As befits a filmmaker who has worked in unusual environments, from Antarctica to the jungles of Peru, the festival staged a parallel multimedia exhibit in the Ice Chambers on the docks, a former fish-storage warehouse with many architectural details intact. Named for the debut feature he shot on the island of Kos in 1968, “Signs of Life,” the standout show included stills taken by Lena Herzog on her husband’s recent films, as well as companion projections and videos. The original exhibit was created for a traditional gallery space by the Italian Cinema Museum in Turin, and reformatted for Thessaloniki.

Another notable highlight was a tribute to Pink Eiga (“pink film”). This Japanese genre of erotic film from the 1960s often used sexual fantasies as allegories for leftist political themes. The titles say it all: “Gushing Prayer: A 15-Year-Old Prostitute,” “Woods are Wet,” and “Beauty’s Exotic Dance: Torture!”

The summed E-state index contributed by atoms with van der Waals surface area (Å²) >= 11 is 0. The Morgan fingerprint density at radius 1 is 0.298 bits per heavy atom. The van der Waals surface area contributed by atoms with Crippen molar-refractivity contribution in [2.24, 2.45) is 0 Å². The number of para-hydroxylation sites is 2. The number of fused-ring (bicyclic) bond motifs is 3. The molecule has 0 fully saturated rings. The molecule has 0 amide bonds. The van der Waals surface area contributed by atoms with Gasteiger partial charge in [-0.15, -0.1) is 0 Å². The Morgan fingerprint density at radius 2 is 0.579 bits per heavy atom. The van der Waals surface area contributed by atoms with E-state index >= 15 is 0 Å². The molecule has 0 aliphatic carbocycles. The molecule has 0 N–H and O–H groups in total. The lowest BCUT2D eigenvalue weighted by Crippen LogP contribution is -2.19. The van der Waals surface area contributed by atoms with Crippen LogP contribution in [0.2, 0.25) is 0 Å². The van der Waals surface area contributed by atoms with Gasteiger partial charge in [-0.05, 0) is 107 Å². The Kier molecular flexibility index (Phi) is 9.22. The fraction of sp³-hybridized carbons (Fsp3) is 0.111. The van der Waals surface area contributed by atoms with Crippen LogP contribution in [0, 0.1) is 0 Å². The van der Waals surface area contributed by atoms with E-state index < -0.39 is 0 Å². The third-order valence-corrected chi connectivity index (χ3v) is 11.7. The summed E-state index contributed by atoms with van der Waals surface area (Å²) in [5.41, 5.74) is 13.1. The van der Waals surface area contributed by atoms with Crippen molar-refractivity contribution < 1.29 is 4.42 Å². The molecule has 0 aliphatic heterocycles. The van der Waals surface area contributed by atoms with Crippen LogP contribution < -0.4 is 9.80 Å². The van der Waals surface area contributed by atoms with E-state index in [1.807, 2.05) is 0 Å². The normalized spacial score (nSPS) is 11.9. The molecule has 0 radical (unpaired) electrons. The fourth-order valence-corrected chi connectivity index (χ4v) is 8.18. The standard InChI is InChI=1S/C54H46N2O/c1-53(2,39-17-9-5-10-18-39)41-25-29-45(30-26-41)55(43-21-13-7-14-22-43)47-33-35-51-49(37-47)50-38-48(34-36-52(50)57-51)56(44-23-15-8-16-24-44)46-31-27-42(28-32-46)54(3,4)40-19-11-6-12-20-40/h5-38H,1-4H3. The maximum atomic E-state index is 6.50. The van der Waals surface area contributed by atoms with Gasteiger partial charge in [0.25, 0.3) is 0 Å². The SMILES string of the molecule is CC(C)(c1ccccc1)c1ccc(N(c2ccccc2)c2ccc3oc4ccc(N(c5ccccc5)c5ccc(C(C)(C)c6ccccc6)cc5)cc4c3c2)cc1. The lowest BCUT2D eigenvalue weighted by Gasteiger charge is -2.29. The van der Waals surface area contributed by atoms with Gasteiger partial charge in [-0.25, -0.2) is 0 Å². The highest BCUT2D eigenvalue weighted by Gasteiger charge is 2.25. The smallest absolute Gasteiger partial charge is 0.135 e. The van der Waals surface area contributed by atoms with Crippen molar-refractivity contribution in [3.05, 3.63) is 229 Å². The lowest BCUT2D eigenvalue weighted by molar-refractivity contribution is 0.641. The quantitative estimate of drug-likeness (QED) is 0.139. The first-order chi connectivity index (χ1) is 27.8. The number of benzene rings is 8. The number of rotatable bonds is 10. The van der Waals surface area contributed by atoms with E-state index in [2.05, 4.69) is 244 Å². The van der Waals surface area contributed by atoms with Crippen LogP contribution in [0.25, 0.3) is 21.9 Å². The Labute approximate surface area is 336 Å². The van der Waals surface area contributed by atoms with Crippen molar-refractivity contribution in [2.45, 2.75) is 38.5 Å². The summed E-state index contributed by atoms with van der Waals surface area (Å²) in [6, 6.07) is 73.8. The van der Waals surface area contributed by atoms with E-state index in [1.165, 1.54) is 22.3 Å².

Looking towards the future, the festival initiated various gatherings aimed to address “the exact issues proposed by both present and absent Greek filmmakers,” according to the festival’s dynamic director, Despina Mouzaki. Invited guest Sid Ganis, former president of the American Academy of Motion Picture Arts and Sciences, held court on the governing of the Oscar awards, and filmmakers, industry professionals, and moviegoers aired their feelings in an impassioned discussion on Greek cinema today.

Mouzaki said it was her hope that most of the contentious issues would be resolved by next November, and that all Greek filmmakers would be on board with the festival’s new policies. Until then, “We are open to contribute with all our resources to the discussion.”

A scene from Radu Jude’s “The Happiest Girl in the World.” Image courtesy of the Thessaloniki International Film Festival.

Five Films To Watch From Thessaloniki

1. “The Happiest Girl in the World” is more openly entertaining than many of the films from the current Romanian new wave of social realism. The well-executed work by new director Radu Jude follows an adolescent girl who wins a car from an orange juice company and must participate in a testimonial commercial, but family squabbles threaten to undermine the deal. Hilarious yet believable, the film addresses the universal conflicts of teenagers and their parents while subtly addressing the manipulative power of advertising.